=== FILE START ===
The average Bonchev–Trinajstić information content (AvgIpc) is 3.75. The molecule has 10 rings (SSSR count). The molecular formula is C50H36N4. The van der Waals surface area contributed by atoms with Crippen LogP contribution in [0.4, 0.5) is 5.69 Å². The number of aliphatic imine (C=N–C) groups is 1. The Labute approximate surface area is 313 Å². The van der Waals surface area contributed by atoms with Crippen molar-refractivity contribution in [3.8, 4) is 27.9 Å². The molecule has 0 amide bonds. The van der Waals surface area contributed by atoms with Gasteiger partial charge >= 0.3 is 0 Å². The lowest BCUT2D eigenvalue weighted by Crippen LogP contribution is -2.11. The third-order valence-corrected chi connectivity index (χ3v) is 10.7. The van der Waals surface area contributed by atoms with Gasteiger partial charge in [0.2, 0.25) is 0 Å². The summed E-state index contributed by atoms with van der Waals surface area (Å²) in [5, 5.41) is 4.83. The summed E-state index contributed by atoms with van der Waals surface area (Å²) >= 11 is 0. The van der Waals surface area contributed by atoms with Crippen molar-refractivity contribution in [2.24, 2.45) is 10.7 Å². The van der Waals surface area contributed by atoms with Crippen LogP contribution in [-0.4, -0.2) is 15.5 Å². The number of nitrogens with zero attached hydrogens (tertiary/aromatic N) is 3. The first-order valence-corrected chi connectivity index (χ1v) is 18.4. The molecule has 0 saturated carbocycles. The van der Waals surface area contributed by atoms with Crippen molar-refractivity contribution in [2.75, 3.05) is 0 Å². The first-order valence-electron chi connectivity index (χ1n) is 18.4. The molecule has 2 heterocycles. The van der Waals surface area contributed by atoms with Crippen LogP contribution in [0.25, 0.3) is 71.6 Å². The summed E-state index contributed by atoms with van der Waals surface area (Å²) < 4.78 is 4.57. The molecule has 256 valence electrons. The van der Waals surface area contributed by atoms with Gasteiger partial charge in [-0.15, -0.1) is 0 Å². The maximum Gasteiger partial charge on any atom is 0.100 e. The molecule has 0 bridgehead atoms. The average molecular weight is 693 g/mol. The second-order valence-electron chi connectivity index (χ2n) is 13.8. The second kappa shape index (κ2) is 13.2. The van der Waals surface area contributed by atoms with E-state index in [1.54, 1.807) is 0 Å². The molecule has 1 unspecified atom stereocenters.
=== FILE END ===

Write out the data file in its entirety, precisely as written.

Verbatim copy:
The average Bonchev–Trinajstić information content (AvgIpc) is 3.75. The molecule has 10 rings (SSSR count). The molecular formula is C50H36N4. The van der Waals surface area contributed by atoms with Crippen LogP contribution in [0.4, 0.5) is 5.69 Å². The number of aliphatic imine (C=N–C) groups is 1. The Labute approximate surface area is 313 Å². The van der Waals surface area contributed by atoms with Crippen molar-refractivity contribution in [3.8, 4) is 27.9 Å². The molecule has 0 amide bonds. The van der Waals surface area contributed by atoms with Gasteiger partial charge >= 0.3 is 0 Å². The lowest BCUT2D eigenvalue weighted by Crippen LogP contribution is -2.11. The third-order valence-corrected chi connectivity index (χ3v) is 10.7. The van der Waals surface area contributed by atoms with Gasteiger partial charge in [0.2, 0.25) is 0 Å². The summed E-state index contributed by atoms with van der Waals surface area (Å²) in [5, 5.41) is 4.83. The summed E-state index contributed by atoms with van der Waals surface area (Å²) >= 11 is 0. The van der Waals surface area contributed by atoms with Crippen molar-refractivity contribution in [2.24, 2.45) is 10.7 Å². The van der Waals surface area contributed by atoms with Crippen LogP contribution in [-0.4, -0.2) is 15.5 Å². The number of nitrogens with zero attached hydrogens (tertiary/aromatic N) is 3. The first-order valence-corrected chi connectivity index (χ1v) is 18.4. The molecule has 0 saturated carbocycles. The van der Waals surface area contributed by atoms with Crippen molar-refractivity contribution in [2.75, 3.05) is 0 Å². The first-order valence-electron chi connectivity index (χ1n) is 18.4. The molecule has 2 heterocycles. The van der Waals surface area contributed by atoms with Crippen LogP contribution in [0.25, 0.3) is 71.6 Å². The summed E-state index contributed by atoms with van der Waals surface area (Å²) < 4.78 is 4.57. The molecule has 256 valence electrons. The van der Waals surface area contributed by atoms with Gasteiger partial charge in [-0.15, -0.1) is 0 Å². The maximum Gasteiger partial charge on any atom is 0.100 e. The molecule has 0 bridgehead atoms. The average molecular weight is 693 g/mol. The second-order valence-electron chi connectivity index (χ2n) is 13.8. The second kappa shape index (κ2) is 13.2. The van der Waals surface area contributed by atoms with E-state index in [1.54, 1.807) is 0 Å². The molecule has 1 unspecified atom stereocenters.